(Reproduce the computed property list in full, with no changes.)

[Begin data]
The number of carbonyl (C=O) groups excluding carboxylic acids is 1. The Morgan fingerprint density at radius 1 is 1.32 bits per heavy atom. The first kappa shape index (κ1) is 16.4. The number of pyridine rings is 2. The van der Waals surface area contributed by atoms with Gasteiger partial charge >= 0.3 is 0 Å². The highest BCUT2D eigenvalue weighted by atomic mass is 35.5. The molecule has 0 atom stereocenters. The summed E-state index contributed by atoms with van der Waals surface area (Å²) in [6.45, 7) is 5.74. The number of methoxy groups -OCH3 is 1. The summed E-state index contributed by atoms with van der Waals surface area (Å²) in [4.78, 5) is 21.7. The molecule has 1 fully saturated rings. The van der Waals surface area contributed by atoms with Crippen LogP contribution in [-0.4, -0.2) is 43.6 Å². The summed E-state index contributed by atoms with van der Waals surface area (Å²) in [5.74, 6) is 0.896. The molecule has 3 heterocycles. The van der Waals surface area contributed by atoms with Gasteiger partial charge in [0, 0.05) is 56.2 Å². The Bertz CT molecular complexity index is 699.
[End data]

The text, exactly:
The number of carbonyl (C=O) groups excluding carboxylic acids is 1. The Morgan fingerprint density at radius 1 is 1.32 bits per heavy atom. The first kappa shape index (κ1) is 16.4. The number of pyridine rings is 2. The van der Waals surface area contributed by atoms with Gasteiger partial charge >= 0.3 is 0 Å². The highest BCUT2D eigenvalue weighted by atomic mass is 35.5. The molecule has 0 atom stereocenters. The summed E-state index contributed by atoms with van der Waals surface area (Å²) in [6.45, 7) is 5.74. The number of methoxy groups -OCH3 is 1. The summed E-state index contributed by atoms with van der Waals surface area (Å²) in [4.78, 5) is 21.7. The molecule has 1 fully saturated rings. The van der Waals surface area contributed by atoms with Crippen LogP contribution in [-0.4, -0.2) is 43.6 Å². The summed E-state index contributed by atoms with van der Waals surface area (Å²) in [5.74, 6) is 0.896. The molecule has 3 heterocycles. The van der Waals surface area contributed by atoms with Gasteiger partial charge in [0, 0.05) is 56.2 Å². The Bertz CT molecular complexity index is 699.